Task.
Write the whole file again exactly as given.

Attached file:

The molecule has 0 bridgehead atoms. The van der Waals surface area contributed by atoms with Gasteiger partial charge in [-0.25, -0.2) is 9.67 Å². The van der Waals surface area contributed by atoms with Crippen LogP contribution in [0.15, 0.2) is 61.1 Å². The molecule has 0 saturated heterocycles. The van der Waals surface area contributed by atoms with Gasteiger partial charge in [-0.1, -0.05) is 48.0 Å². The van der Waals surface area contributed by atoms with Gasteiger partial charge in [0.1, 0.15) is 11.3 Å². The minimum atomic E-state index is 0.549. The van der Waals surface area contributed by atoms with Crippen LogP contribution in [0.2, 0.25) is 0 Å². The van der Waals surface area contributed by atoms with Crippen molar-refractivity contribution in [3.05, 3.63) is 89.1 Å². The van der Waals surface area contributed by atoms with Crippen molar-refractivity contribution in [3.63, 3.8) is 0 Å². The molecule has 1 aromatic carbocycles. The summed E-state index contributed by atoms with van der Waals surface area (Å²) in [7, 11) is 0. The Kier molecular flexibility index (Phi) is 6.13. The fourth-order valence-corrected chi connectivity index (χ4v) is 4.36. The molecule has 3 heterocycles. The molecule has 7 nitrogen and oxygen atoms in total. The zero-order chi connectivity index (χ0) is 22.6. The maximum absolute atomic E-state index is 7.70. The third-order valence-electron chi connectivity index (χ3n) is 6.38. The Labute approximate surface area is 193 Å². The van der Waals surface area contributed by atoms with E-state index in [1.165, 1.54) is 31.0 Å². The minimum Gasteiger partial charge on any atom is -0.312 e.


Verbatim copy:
The molecule has 0 bridgehead atoms. The van der Waals surface area contributed by atoms with Gasteiger partial charge in [-0.25, -0.2) is 9.67 Å². The van der Waals surface area contributed by atoms with Crippen LogP contribution in [0.15, 0.2) is 61.1 Å². The molecule has 0 saturated heterocycles. The van der Waals surface area contributed by atoms with Gasteiger partial charge in [-0.1, -0.05) is 48.0 Å². The van der Waals surface area contributed by atoms with Gasteiger partial charge in [0.1, 0.15) is 11.3 Å². The minimum atomic E-state index is 0.549. The van der Waals surface area contributed by atoms with Crippen LogP contribution in [0.2, 0.25) is 0 Å². The van der Waals surface area contributed by atoms with Crippen molar-refractivity contribution in [3.05, 3.63) is 89.1 Å². The van der Waals surface area contributed by atoms with Crippen molar-refractivity contribution in [3.63, 3.8) is 0 Å². The molecule has 1 aromatic carbocycles. The summed E-state index contributed by atoms with van der Waals surface area (Å²) in [7, 11) is 0. The Kier molecular flexibility index (Phi) is 6.13. The fourth-order valence-corrected chi connectivity index (χ4v) is 4.36. The molecule has 3 heterocycles. The molecule has 7 nitrogen and oxygen atoms in total. The zero-order chi connectivity index (χ0) is 22.6. The maximum absolute atomic E-state index is 7.70. The third-order valence-electron chi connectivity index (χ3n) is 6.38. The Labute approximate surface area is 193 Å². The van der Waals surface area contributed by atoms with E-state index in [1.165, 1.54) is 31.0 Å². The minimum Gasteiger partial charge on any atom is -0.312 e.